The evidence also reflected that the plaintiff can now be left alone for several hours, can vacuum and do simple tasks around the house. The plaintiff maintained that although he short term memory deficits have continued to be sever, his long term memory has improved substantially. The plaintiff’s neuropsychologist would have contended that notwithstanding this improvement, the plaintiff’s intellectual and cognitive abilities remain very compromised and that such deficits are permanent in nature.

The plaintiff was married four months before the accident occurred and his wife would have testified that she now feels more like a caregiver than a wife. The plaintiff, who was earning $500 per week, maintained that it is clear that he is permanently unemployable.

The defendant had $1,000,000 in coverage. The case settled prior to trial for a structure with a present value of $750,000 plus a reduction of the comp lien from $317,000 to $200,000.

Plaintiff’s safety expert: Vincent Gallagher from Audubon.
Roche vs. Nispen Custom Homes, Inc., et al. Docket no. L-443-99; 4-16-01.

Attorney for plaintiff: Shelley L. Stangler of Springfield.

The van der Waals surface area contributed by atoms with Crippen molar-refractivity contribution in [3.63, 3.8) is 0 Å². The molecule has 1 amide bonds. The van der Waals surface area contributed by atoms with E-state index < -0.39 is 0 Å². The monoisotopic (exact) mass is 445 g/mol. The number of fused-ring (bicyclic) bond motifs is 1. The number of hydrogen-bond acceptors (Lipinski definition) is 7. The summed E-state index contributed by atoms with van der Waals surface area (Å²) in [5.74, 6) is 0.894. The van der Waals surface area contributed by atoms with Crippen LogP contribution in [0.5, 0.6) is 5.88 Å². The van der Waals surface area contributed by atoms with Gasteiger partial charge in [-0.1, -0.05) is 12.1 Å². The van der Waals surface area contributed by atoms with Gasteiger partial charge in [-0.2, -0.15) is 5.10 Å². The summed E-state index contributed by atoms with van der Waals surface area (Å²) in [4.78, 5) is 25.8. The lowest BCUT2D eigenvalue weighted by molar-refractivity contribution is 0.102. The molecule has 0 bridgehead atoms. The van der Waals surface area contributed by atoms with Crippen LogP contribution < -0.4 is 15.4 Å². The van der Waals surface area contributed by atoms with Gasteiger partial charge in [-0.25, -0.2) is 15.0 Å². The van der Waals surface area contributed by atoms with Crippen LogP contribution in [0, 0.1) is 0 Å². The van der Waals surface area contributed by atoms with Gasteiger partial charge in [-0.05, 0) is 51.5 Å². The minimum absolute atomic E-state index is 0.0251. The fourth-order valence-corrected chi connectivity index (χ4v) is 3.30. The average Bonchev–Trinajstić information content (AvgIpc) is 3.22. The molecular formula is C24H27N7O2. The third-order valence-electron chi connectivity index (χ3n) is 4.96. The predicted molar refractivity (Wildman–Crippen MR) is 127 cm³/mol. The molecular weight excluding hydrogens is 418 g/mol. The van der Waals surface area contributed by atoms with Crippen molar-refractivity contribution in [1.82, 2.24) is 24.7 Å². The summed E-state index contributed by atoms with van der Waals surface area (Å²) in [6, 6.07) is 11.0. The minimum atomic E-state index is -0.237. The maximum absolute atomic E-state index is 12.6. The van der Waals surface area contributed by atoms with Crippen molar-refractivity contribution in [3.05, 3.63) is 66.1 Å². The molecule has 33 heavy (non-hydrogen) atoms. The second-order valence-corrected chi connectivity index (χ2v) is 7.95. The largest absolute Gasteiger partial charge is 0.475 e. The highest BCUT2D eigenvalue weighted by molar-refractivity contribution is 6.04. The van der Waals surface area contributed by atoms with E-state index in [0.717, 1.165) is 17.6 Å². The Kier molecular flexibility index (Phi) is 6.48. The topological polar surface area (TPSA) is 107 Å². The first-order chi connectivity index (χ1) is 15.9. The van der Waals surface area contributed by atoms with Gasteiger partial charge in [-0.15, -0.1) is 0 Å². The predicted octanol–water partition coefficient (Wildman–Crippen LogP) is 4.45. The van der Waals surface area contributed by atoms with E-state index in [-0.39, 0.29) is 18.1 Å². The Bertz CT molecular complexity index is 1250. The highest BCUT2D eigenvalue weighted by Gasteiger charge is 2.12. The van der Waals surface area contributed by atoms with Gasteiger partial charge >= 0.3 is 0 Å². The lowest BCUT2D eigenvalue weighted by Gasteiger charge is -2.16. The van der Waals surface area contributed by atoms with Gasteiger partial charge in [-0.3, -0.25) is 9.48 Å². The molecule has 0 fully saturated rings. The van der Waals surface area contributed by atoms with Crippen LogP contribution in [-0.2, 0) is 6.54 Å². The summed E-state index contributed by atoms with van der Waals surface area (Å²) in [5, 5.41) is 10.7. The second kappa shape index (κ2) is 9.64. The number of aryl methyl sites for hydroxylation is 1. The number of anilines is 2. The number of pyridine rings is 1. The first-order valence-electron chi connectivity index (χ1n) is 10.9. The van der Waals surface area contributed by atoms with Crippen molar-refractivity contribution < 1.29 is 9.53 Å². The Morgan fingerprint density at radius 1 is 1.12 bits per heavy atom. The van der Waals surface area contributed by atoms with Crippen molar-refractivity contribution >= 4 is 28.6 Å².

The defendant G.C. had maintained that he had a right to rely upon the independent contractor employer to decide if the weather conditions were suitable for roofing and to supply proper equipment and any required fall protection. The plaintiff would have argued that relatively recent case law supported his position that violations of OSHA regulations can be used as evidence of negligence against the G.C. and would have further argued that in view of the highly foreseeable nature of a fall from a roof during icy winter conditions, the G.C. should not be permitted to successfully avoid any responsibility for the actions of the subcontractor / employer. Additionally, the G.C. indicated in discovery that he did not have knowledge of OSHA requirements, had not discussed safety issues with the subcontractors and that he permitted them to come to the site unannounced and without his knowledge. In this regard, it is felt that this evidence would have greatly undermined the defendant’s case if heard by a jury. Moreover, the plaintiff would have argued that such evidence underscored the plaintiff’s contentions that the G.C. permitted an environment to exist in which safety violations were much more probable to occur and that this evidence was highly relevant on the issue of proximate cause. Further, although no witnesses saw the actual fall, the plaintiff argued that the incident simply would not have occurred if the required fall protection systems were in place and responsibility to follow OSHA regulations or see that they were enforced. Finally, the juror impact of the injuries would clearly have been heightened by the evidence that the plaintiff was married only four months before the accident occurred.